the alchemist cookbook asmr

Is this that ASMR thing everyone talks about?

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Potrykus takes advantage of his minimal-yet-loaded production value for the sake of crafty terror development. This does not mean he’s not scared of playing with blood and gore, like a slightly more focused Mark Borchardt from AMERICAN MOVIE. B-movie quality possession and demonic effects are sure to cause wincing, especially since Potrykus likes to linger. These moments are presented as aftermath, leaving the audience wondering how and why this devastation occurred. Additionally, sound design is absolutely key here in Kubrick-esque form, playfully suggesting something in non-linear sequences of paranoia and fear. It’s like EVIL DEAD II is happening inside this guy’s head, and we only get fleeting glimpses (though the zany, cross-cutting tone remains). The editing at play takes cues from the likes of Maya Deren, expressing and teasing out dread.

In its state, the film can only go so far in showing what’s going on inside of Sean’s head. The same goes with Ty Hickson, giving a performance that runs into somewhat of a barrier in terms of full immersion. Hickson takes to Potrykus’s brand of highly specific nerdom perhaps a little too loosely at first, awkwardly feeling out his uncomfortable but frank state of existence. Eventually, he goes on and gives it life: Slurred monologues about dreams of wealth, peace, and Doritos compliment elongated scenes of desperate eating, dancing, and lonesome lazing around. That sensation that overcomes anyone experiencing true boredom and isolation, that urge to pace around your house in the nude, singing your favorite song very poorly to yourself? THE ALCHEMIST COOKBOOK captures that in spades, and there’s a quiet, absurd beauty to it. Joel Potrykus shows humanity in its sloppiest form, which perhaps is indeed its peak humanity. It’s ugly, but that’s a point we shouldn’t hide from, and should rather embrace.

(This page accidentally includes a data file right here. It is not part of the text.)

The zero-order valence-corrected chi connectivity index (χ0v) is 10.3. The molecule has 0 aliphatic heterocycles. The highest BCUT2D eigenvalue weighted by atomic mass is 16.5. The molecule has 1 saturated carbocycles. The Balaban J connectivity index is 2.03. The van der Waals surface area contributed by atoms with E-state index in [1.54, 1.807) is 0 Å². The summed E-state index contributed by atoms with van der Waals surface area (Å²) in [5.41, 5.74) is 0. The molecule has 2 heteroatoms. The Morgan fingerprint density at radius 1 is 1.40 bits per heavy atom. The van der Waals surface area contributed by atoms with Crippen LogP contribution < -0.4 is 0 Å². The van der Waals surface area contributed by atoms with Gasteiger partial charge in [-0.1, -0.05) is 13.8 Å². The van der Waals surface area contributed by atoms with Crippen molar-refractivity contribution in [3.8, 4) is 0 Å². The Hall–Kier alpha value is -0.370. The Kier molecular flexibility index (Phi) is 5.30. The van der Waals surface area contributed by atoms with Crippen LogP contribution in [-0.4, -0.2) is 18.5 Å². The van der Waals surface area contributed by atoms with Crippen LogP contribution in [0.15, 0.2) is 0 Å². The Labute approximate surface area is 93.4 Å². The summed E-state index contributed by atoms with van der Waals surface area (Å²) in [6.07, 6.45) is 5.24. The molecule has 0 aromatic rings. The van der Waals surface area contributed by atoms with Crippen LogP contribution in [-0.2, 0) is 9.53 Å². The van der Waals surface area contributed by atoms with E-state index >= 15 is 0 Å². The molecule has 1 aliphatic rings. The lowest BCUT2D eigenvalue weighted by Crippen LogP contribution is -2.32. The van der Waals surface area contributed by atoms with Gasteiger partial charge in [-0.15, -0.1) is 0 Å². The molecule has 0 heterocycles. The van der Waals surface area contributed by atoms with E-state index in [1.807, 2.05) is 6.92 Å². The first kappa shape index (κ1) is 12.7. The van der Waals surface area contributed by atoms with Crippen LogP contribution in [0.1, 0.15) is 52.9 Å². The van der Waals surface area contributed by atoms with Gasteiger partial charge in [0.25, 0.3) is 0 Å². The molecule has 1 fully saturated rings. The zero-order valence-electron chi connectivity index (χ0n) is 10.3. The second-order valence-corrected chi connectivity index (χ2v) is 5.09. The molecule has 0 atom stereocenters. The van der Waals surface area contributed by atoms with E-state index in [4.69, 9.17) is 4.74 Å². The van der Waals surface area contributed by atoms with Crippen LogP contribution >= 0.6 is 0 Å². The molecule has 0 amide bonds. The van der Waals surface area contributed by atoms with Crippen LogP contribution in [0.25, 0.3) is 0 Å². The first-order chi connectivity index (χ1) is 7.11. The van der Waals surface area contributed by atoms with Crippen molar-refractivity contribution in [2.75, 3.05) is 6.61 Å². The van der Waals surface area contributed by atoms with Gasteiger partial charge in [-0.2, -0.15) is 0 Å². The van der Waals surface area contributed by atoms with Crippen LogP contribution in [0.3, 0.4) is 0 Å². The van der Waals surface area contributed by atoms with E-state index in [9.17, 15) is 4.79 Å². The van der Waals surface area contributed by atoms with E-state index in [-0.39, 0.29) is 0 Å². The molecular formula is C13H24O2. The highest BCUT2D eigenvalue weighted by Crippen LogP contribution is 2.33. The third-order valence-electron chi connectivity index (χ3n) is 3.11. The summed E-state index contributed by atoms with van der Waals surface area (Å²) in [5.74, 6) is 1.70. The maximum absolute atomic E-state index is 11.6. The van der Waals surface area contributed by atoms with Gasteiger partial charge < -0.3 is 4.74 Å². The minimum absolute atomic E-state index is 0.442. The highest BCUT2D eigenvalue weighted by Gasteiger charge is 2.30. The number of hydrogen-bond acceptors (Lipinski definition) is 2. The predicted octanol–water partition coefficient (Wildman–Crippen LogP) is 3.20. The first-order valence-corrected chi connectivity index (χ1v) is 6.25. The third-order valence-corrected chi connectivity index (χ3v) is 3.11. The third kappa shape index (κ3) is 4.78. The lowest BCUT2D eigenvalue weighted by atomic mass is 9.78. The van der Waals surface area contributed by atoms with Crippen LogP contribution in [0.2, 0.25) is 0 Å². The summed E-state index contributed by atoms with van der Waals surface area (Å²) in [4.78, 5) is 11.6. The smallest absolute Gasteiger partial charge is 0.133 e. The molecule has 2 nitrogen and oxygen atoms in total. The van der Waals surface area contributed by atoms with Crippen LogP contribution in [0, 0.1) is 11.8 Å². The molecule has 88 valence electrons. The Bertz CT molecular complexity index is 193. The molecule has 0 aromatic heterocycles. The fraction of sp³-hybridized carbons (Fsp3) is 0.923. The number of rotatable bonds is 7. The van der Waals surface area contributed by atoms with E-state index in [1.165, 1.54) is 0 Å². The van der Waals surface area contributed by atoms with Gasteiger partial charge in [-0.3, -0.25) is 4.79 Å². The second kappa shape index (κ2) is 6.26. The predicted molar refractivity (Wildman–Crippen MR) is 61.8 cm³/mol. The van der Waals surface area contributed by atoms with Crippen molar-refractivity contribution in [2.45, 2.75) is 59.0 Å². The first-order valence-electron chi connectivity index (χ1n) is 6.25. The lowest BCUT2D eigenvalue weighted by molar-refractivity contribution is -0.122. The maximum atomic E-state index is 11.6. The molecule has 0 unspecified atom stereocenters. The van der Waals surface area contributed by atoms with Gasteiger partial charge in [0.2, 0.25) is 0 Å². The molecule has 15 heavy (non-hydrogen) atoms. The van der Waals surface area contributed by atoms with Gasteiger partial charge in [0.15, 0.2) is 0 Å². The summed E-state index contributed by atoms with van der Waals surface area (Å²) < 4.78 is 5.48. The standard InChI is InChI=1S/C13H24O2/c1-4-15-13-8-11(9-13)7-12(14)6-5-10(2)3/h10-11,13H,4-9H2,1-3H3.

the alchemist cookbook outside

Satan just wants you to reconsider that vest, sweetie. *Snaps*

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The zipper on THE ALCHEMIST COOKBOOK’s mask is a little noticeable. So what? Its way of acting out an uncontrollable energy and anxiety is bolder and more confident than many of its peers. Crackling, bouncy performances complement Potrykus’s filmmaking. The film’s overall cinematic posture is so distinct that even if you don’t jive with it completely, it deserves a little respect for being itself. In an age where being oneself is more important than ever, directors like Joel Potrykus, and films like THE ALCHEMIST COOKBOOK deserve airtime. Weirdo cinema is important too, and might provide potential keys to life otherwise ignored, or never thought of. Some of it might involve tearing one’s teeth out, and trying out cat food… but don’t knock it until you try it.

Verdict: Recommend